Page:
D3 Systems will present three research studies at the 70th annual conference of the American Association for Public Opinion Research (AAPOR). The conference will be held from May 14th to 17th at the Diplomat Hotel in Hollywood, Florida.
Research Analysts Nina Sabarre and Alicia Boyd will present a poster titled, “Crisis in Iraq: A View from the Ground” on Thursday, May 14th from 3:00 to 4:00 pm. Their poster highlights findings from Iraq Futures, a series of nine nationally representative face-to-face surveys collected in July 2012 to May 2014. This study examines Iraqi public opinion during the two years leading up to ISIL’s rise in Iraq and sheds light on how differences in attitudes between ethno-sectarian groups may have set the stage for ISIL’s rapid seizure of Mosul.
Alicia Boyd will also present a poster on “Intercommunity Relations in Kenya,” co-authored with Survey Methodologist Timothy Van Blarcom. This poster examines data from a nationally representative survey of Kenyans in order to understand opinions of domestic political and security issues. The authors investigate the attitudes of Kenyans across a wide cross-section of demographic variables – including tribal/ethnic group identity, age, education level, income, and occupational status – to analyze the influence of these variables on relations between ethnic groups, views of the Kenyan President and the International Criminal Court (ICC), and the impact of sending Kenyan troops to Somalia.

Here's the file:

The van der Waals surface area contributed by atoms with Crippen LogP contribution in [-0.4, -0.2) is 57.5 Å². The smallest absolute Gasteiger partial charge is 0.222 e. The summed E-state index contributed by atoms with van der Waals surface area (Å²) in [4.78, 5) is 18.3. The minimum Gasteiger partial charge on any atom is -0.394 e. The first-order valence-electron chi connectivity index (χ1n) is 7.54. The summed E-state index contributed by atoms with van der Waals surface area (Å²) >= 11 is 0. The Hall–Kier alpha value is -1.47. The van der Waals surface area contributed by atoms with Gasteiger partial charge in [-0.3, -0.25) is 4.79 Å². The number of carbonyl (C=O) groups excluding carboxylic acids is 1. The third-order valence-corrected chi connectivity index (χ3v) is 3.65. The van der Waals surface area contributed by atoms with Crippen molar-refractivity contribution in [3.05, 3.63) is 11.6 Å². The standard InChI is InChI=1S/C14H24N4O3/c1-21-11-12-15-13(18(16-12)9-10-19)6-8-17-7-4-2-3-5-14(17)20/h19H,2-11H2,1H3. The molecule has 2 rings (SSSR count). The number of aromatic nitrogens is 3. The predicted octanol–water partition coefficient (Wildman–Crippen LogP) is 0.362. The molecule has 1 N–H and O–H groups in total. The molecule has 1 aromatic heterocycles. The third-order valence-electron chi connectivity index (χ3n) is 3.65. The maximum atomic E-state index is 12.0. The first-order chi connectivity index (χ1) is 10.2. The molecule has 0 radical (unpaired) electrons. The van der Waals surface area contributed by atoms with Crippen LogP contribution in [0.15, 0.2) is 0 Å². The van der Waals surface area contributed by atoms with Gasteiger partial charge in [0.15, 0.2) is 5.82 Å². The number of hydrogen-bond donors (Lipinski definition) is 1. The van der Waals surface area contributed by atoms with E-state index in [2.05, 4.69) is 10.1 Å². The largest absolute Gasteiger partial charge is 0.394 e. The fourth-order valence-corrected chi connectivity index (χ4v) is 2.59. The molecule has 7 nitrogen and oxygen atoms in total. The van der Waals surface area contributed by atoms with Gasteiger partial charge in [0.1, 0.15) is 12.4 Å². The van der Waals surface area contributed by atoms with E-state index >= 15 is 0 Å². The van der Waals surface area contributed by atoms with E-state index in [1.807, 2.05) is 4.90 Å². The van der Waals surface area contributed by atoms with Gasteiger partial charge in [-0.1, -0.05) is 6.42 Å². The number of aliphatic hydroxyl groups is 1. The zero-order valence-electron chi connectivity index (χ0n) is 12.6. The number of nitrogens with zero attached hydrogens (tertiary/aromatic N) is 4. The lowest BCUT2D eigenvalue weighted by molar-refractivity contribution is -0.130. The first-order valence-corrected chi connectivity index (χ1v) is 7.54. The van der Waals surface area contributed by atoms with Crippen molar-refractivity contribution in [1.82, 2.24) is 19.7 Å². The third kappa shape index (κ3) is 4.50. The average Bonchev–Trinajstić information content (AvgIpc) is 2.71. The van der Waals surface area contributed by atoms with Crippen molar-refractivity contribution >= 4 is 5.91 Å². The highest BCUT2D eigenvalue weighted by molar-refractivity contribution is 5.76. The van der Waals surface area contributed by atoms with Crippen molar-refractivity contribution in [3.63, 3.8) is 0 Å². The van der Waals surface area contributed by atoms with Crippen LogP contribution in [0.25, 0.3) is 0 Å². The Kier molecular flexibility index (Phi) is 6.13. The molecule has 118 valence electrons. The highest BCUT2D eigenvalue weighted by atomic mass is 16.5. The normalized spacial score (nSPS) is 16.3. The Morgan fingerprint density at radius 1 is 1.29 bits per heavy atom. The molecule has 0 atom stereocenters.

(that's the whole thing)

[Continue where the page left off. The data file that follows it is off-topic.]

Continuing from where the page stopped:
Assistant Research Analyst Jessica Beaird will present a paper, “The Implications of Gender on Survey Research in Egypt,” co-authored with Research Analyst Samuel Solomon. Their paper utilizes data from D3’s national face-to-face survey designed and implemented to study landline and mobile telephone ownership and telephony habits of Egyptians. While dual-mode telephone sampling techniques have been extensively explored and developed in the Western context, data informing sampling plans in countries like Egypt are scarce. This paper explores the role of an interviewer’s gender on participation rates and responses, in order to further inform and improve dual-mode telephone research methodologies in Egypt.
The findings for these studies and more details about their methodologies will be available on our website following the conference. We hope to see you there!